Simon Schama

Historian. Writer and presenter of A History of Britain, BBC TV Series (2000, 2001, 2002) and Rough Crossings : Britain, the Slaves and the American Revolution (2006).

Two hundred years ago a group of ardent, indefatigable reformers brought about a moral revolution of stunning and imperishable significance. They successfully challenged the legitimacy of property rights - hitherto sacrosanct - that equated humans with negotiable things. The great work accomplished - above all by Thomas Clarkson - with the help of writings by Olaudah Equiano - and Ottobah Cugoano, and with the parliamentary fortitude of William Wilberforce was practical as well as ethical for it rejected as unworkably repugnant an empire that owed prosperity to the slave trade. The moral engines which would doom the atrocity of slavery were irreversibly set in motion in March 1807.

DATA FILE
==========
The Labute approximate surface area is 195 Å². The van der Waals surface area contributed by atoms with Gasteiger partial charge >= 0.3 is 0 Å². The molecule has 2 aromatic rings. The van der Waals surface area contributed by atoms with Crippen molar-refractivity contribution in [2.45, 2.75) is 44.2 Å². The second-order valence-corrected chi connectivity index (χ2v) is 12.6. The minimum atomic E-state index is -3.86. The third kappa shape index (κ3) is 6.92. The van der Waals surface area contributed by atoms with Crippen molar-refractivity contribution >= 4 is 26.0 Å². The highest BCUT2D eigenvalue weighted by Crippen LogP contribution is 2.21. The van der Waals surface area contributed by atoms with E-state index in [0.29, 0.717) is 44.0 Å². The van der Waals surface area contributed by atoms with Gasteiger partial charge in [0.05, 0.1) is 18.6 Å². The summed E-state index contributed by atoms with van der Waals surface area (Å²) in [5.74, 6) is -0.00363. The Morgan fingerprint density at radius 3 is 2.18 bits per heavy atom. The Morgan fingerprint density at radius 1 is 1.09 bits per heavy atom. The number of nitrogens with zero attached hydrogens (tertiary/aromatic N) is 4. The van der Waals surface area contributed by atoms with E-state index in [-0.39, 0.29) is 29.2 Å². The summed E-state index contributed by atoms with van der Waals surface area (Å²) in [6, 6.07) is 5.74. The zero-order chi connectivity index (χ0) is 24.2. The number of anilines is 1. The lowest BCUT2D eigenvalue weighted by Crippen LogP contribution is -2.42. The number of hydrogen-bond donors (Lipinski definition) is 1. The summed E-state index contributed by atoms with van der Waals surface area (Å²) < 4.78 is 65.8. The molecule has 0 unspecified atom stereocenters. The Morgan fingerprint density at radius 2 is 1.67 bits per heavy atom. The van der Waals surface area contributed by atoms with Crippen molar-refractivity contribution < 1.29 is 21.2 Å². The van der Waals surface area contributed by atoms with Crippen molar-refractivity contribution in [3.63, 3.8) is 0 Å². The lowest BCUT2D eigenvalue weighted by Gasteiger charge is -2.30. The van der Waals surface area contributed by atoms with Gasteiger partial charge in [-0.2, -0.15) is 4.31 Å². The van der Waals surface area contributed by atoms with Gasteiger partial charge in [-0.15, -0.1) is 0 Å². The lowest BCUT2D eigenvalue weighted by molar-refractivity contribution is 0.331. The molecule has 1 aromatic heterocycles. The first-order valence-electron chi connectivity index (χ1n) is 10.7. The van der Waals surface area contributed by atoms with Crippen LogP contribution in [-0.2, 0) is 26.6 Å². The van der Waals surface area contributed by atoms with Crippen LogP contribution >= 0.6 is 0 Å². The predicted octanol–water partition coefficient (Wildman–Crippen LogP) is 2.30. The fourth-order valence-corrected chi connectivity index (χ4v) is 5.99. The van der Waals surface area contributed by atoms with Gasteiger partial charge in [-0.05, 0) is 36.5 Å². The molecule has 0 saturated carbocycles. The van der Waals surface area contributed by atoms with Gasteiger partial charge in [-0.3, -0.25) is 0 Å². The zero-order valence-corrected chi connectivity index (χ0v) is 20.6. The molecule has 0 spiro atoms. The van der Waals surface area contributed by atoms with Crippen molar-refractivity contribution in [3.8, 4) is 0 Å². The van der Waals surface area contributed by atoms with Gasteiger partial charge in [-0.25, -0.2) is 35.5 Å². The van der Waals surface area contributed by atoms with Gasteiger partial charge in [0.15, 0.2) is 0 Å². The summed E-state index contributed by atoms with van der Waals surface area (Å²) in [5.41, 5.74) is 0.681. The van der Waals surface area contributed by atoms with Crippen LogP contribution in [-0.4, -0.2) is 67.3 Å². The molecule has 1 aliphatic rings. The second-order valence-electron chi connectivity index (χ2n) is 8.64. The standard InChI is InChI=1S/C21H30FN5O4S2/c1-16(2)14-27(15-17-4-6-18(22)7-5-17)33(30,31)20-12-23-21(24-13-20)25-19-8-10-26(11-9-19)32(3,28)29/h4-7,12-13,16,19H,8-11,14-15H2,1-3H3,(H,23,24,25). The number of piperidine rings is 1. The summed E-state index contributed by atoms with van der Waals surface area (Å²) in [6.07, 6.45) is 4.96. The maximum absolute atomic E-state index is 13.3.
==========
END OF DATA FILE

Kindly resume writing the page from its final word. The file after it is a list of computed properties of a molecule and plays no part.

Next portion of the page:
Those same campaigners could hardly have imagined that two centuries later, the traffic in coerced humans would still flourish. But the shaming acknowledgement of that unconscionable evil should only serve to remind us that against the odds, against indifference, there are moments in history when an educated humanity can prevail. It is a matter of the most desperate urgency that another such moment is brought about.

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